Current Town: Brooklyn
Q: Tell me about Guadalupe in the Guest Room.
A: The play is about the titular Guadalupe, a Mexican mother who just lost her daughter and now has to deal with being in this country and not really knowing the language and then also having to deal with the grief-stricken American husband her daughter left behind too.
The inspiration for this play was basically how I grew up and seeing my own parents struggle with language barriers. I was raised within an immigrant family where the kids all spoke English (including with one another) and the only Spanish in the household was solely with my parents. Eventually I started to wonder if this ever made them feel isolated or even lonely. How did it feel to not have a literal voice in the world sometimes, even with those you love? This play is ultimately an attempt to give voice to that experience.
Q: What else are you working on now?
A: The piece I’m working on currently (“School Play”) is a sort of treatise on how race, gender, and sexuality is treated in theatre. (Yes, I’m writing a play about theatre). I’ve been struck for a while about the arguments we have about representation (we aren’t producing enough writers of color or women, this play has characters whose identities are nothing more than stereotype). I wanted to tackle these issues not within one isolated group but within all of them, and hopefully broaden the discourse that sometimes isn’t had laterally with each population.
Q: Tell me, if you will, a story from your childhood that explains who you are as a writer or as a person.
A: I was pretty much always a well-behaved kid, but apparently there was one night where I refused to take a bath and I kept rebelliously standing up in the tub. My mom got so frustrated with me that she grabbed onto my hair tightly and sternly told me to sit down. Without missing a beat I looked at her dead in the eye and a single tear came running down my cheek. She said she could never punish me again after that.
In short, I am one sensitive little bastard (even when I’m in the wrong…) And that sensitivity, for better or worse, really does kind of translate into how I operate and write plays.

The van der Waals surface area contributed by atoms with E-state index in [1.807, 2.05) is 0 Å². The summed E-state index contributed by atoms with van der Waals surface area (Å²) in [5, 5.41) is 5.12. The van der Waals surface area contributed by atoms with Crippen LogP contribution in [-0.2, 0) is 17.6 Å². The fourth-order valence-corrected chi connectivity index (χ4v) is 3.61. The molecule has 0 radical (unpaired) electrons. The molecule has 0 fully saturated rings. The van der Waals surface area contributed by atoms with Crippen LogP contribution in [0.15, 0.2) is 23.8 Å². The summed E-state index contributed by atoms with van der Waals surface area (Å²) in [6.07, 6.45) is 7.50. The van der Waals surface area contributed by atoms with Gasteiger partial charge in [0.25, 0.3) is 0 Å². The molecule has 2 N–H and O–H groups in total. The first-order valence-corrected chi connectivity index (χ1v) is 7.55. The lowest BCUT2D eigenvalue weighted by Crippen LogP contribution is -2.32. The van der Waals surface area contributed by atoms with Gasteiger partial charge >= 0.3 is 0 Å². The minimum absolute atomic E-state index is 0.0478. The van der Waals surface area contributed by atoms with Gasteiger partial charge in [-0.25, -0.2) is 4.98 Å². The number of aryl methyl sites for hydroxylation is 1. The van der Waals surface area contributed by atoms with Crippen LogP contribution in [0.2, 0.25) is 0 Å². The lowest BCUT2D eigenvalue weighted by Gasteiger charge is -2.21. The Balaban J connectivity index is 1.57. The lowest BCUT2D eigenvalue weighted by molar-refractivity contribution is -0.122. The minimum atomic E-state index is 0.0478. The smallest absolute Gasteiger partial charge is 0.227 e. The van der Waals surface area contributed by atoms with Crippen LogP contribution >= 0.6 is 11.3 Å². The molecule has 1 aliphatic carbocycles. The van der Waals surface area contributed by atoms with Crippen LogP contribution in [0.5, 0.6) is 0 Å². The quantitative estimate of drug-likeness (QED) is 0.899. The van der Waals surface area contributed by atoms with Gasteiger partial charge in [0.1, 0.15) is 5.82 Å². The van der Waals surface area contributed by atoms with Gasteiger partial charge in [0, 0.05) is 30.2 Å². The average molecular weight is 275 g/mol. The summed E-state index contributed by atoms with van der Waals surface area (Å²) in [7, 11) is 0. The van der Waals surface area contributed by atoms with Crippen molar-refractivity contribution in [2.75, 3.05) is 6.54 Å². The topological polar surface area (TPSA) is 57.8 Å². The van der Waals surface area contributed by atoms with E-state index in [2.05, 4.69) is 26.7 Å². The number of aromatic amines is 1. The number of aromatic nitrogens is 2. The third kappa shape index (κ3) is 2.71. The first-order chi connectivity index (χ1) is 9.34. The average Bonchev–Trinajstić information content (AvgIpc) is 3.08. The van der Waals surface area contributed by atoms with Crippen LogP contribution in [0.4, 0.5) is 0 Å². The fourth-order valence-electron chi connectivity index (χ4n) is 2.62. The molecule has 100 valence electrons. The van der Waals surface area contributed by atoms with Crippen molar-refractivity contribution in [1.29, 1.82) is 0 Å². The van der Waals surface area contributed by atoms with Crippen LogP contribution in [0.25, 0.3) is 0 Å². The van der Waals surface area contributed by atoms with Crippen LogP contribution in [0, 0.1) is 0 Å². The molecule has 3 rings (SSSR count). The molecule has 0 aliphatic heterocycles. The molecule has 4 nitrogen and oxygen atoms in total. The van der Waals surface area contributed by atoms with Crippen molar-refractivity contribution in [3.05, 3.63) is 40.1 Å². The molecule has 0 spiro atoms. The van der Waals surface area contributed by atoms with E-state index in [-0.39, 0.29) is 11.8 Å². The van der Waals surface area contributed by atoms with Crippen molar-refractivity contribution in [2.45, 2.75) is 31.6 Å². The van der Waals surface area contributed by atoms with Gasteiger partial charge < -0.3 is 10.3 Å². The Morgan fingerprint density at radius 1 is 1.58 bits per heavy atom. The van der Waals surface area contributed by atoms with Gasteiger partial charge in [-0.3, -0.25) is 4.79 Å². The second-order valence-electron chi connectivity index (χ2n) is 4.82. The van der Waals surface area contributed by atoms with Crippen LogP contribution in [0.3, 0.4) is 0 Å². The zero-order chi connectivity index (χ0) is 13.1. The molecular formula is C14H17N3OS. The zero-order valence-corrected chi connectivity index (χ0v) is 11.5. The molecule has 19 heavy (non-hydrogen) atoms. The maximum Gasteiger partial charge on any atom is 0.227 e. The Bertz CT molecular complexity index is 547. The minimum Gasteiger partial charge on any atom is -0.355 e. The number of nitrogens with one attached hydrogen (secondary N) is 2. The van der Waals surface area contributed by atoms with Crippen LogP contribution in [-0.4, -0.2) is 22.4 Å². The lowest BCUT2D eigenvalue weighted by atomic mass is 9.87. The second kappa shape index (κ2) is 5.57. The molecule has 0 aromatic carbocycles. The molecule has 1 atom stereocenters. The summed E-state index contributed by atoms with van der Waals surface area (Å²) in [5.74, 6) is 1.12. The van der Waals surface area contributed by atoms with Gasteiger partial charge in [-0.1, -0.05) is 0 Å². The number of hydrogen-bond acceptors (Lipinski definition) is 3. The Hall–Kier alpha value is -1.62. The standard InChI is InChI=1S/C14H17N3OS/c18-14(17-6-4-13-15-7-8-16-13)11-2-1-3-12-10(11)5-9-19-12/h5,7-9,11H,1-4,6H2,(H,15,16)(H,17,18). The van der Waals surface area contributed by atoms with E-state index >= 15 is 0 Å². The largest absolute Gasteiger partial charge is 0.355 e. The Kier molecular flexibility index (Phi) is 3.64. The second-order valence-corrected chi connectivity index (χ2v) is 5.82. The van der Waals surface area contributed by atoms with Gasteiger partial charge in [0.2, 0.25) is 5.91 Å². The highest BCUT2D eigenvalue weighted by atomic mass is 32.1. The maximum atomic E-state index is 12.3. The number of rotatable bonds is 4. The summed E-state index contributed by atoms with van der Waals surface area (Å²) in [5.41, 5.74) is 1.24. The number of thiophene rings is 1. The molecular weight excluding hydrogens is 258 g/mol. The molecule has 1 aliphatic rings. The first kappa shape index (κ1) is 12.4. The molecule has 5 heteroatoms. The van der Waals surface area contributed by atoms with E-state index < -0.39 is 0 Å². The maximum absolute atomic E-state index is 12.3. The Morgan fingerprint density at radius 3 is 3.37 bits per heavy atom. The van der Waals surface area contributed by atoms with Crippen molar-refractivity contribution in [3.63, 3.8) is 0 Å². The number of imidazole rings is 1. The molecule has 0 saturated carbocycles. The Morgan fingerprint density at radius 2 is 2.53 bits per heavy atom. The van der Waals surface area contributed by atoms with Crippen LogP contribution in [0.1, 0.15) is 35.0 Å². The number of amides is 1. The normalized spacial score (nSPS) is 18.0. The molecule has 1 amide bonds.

Q: If you could change one thing about theater, what would it be?
A: Oh man, I miss seeing big, ensemble casts. Like 10+ characters. Totally wish that happened more. Seeing shows now with like 6 characters, I’m like ‘oh my god, how did they do that!’
Q: Who are or were your theatrical heroes?
A: Thornton Wilder- for his time, he was doing some truly innovative stuff, all the while preserving a sense of humanity we could all connect to. I also weep whenever I see those videos about Shakespeare programs in prisons. How can you not be moved by these men who find expression and even purpose by doing theatre? Isn’t that what this whole thing is all about?
Q: What kind of theater excites you?
A: Ambitious plays. Plays where I really see writers take a risk with what they’re saying and how they’re saying it. I don’t think we talk about big ideas and even uneasy topics as much as we should. Also, I get very, very excited when I see a cast onstage that isn’t all white, halleloo!
Q: What advice do you have for playwrights just starting out?
A: Never isolate yourself because you “have” to write. What the hell are you writing about if you deny yourself the company of people?
Q: Plugs, please
A: Guadalupe is part of LARK Playwrights Week next week, Thurs. Sept. 26th @7pm. It’s directed by Daniella Topol who is every kind of amazing.
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